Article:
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dave

Has anyone else done anything like this?

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Hi, just wondering if anyone here has tried anything like this. I started it just for fun, but its turned out more complicated and powerful than i first thought. Its a virtual machine that writes a program using a simple set of maths instructions to get from a start number to a target number. My instructions: #define ADD 0 // Add A&B, result in A, B stays #define SUB 1 // Sub B from A, result in A, B stays #define MUL 2 // Mul A&B, result in A, B stays #define NOP 3 // Do nothing #define SWP 4 // Swap A&B #define DP1 5 // Duplicate A #define DP2 6 // Duplicate B #define INC 7 // Increment A #define DEC 8 // Decrement B #define SQR 9 // Square A #define MOD 10// Modulus A by B I am now writing optimization routines that cancel out instructions that don't alter the output. The Virtual Machine uses a stack based system for data manipulations like this: regA regB regC and temp for the swap function. It uses a pool of programs that contain a maximum of 50 instructins and through genetic mutation and natural selection algorythms provides the user with a swift answer. this program is turning out very cool, so anyone had a go? regards ace [edited by - ace_lovegrove on June 4, 2004 1:54:47 PM]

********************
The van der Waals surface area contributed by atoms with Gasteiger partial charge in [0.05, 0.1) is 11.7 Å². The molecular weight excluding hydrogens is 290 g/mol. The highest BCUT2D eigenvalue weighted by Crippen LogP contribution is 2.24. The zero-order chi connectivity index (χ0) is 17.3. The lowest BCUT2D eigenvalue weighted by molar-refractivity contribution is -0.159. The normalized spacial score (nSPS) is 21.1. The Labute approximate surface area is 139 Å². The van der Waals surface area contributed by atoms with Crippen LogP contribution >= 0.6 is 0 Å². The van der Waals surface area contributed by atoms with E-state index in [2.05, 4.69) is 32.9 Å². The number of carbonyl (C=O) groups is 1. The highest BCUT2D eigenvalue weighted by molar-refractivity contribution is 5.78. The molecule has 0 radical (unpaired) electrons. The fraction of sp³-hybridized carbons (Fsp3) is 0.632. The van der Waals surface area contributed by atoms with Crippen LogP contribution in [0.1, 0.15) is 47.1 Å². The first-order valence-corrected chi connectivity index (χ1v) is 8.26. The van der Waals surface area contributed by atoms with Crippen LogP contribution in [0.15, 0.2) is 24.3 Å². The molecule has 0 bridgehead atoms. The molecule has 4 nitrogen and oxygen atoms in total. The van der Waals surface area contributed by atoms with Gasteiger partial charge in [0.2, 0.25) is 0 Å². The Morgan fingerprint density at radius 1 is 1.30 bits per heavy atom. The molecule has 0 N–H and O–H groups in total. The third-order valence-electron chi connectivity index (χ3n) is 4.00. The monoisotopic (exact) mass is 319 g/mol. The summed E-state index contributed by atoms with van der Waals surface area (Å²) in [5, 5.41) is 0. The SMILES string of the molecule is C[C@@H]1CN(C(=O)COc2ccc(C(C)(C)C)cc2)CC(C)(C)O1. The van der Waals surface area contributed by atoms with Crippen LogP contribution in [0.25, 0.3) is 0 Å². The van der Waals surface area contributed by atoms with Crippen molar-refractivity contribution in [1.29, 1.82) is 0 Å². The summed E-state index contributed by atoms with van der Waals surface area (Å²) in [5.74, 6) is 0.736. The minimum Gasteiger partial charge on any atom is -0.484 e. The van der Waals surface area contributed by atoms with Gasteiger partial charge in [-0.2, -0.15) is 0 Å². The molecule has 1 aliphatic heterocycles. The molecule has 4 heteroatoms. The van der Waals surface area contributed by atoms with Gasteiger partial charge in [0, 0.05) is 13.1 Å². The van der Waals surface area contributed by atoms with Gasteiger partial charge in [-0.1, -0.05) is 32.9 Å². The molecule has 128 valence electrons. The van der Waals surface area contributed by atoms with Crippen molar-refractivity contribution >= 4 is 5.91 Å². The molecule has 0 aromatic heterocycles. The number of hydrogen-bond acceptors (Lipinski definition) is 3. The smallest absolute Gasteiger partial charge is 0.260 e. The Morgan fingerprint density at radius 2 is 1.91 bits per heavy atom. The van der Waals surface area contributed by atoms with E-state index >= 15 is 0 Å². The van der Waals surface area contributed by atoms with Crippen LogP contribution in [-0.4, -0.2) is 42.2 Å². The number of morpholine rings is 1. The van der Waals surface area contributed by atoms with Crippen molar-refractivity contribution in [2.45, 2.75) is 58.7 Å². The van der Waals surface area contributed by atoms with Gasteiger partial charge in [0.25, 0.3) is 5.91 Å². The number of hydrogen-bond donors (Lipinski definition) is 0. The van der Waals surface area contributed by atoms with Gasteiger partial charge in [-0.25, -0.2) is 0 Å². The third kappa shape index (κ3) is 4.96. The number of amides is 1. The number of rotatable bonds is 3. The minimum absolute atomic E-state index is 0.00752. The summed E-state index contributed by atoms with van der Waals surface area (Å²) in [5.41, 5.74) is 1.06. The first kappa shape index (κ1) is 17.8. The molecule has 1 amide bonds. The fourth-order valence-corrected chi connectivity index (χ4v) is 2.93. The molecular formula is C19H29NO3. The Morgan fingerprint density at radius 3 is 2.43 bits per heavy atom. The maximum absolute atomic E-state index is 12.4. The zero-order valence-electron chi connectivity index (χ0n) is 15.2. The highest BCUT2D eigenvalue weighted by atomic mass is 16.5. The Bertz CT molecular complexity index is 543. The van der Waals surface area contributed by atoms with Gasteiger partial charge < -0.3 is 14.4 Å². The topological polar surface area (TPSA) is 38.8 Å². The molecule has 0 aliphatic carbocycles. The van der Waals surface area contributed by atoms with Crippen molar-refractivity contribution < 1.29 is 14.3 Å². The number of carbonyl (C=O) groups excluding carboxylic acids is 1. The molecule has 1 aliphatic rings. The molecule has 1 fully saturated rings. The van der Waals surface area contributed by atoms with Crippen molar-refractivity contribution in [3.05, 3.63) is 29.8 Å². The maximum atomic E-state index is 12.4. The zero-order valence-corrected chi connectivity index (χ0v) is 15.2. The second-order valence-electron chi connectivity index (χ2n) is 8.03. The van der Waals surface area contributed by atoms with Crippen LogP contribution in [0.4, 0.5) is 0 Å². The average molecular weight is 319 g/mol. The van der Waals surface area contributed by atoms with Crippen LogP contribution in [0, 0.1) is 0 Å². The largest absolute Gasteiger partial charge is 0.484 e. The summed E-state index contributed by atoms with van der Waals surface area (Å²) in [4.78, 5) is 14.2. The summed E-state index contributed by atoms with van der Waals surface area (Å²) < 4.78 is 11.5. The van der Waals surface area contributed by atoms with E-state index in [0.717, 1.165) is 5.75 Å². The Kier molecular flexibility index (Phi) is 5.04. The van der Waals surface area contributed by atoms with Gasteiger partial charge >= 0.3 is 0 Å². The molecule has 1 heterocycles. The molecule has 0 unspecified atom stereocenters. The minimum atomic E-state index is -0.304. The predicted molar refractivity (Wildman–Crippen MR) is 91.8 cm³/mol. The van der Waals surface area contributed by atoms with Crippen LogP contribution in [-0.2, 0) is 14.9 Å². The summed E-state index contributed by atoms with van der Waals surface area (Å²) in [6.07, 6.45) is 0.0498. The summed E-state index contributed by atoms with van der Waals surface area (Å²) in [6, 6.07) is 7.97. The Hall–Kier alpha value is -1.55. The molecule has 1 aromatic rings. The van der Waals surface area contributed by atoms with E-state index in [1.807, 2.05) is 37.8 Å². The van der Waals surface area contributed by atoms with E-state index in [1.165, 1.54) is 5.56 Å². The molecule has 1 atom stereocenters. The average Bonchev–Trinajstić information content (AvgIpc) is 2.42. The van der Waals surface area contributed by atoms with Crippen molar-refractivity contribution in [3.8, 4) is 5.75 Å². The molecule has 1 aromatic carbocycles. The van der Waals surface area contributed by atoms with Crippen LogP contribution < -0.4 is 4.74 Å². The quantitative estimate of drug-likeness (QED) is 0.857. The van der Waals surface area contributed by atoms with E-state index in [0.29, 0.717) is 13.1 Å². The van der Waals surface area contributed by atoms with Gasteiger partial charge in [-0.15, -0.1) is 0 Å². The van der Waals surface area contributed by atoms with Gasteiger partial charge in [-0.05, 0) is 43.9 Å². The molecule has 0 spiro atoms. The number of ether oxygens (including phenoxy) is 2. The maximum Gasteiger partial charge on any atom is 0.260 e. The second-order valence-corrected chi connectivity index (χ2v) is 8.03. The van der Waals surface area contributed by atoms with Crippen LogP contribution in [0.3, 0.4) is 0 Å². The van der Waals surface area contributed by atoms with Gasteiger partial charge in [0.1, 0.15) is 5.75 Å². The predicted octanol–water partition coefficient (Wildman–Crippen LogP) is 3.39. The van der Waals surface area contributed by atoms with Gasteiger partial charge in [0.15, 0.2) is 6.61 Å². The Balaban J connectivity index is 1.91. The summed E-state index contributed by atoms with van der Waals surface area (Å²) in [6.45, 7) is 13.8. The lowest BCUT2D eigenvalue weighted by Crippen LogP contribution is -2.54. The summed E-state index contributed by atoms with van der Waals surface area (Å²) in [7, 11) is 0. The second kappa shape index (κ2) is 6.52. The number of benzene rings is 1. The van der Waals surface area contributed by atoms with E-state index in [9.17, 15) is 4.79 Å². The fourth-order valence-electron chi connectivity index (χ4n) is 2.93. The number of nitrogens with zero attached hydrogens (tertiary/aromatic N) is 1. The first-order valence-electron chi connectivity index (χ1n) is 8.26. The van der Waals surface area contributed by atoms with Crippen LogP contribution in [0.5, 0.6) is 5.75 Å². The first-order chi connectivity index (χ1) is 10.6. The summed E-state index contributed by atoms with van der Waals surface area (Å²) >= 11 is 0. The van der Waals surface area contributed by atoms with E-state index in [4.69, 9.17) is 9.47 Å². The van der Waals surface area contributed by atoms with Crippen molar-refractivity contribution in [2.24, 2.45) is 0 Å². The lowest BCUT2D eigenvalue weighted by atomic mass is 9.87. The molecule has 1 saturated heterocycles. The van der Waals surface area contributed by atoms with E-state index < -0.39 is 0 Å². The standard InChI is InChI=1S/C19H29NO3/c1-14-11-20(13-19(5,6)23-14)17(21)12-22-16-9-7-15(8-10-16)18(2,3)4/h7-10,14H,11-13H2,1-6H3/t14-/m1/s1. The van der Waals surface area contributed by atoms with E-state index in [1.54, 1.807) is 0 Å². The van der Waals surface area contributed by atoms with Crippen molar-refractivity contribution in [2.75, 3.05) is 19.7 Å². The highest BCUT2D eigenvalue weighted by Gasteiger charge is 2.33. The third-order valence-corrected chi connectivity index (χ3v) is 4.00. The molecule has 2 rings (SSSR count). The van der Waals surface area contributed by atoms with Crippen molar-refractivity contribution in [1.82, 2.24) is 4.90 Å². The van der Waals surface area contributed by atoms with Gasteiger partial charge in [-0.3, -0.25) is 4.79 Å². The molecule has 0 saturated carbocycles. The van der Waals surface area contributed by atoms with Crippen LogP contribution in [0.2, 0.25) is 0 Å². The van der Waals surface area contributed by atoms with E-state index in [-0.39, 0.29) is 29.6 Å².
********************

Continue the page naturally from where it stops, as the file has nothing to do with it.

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http://alphard.ethz.ch/gerber/approx/default.html
http://http.icsi.berkeley.edu/~storn/code.html

Rogers, D. and A. J. Hopfinger (1994). "Application of genetic function approximation to quantitative structure-activity relationships and quantitative structure-property relationships." Journal of Chemical Information and Computer Sciences 34: 854-66.

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I am actually working on something similar in my implementation of Genetic Programming. In ym system, I am using the standard expression trees although I plan on allowing the user(scripter) to tell the system to use a setup similar to yours. I was also planning on creating a module in the system which would compile the expressions and or bytecode instructions. This is would make for a much much faster implementation then an interpreted one like I am currently using.

The compilation is really only advantagous though, if you are using many data sets to test the given program's fitness, or if they are large. The more operations executed per program fitness evaluation, the more advantagous compilation and/or bytecode system become.

I think that if you are trying to get the most speed out of your system, you might want to look for an article by someone who created a library that took asm as input and returned you callable function. In this way, you can compile the code in your sw and run it. It is also a fairly fast procedure, as with bytecodes, the compiler simply needs to change the codes and methods for accessing the registers. (ease of portability to low level CPU will vary based on how closely your VM is related in structure and execution to the real thing)

I found an article/code example that I refered to above. It might help some if you decide to persue the compilation idea to dramatically increase speed.

Hope I've Helped!

Dwiel

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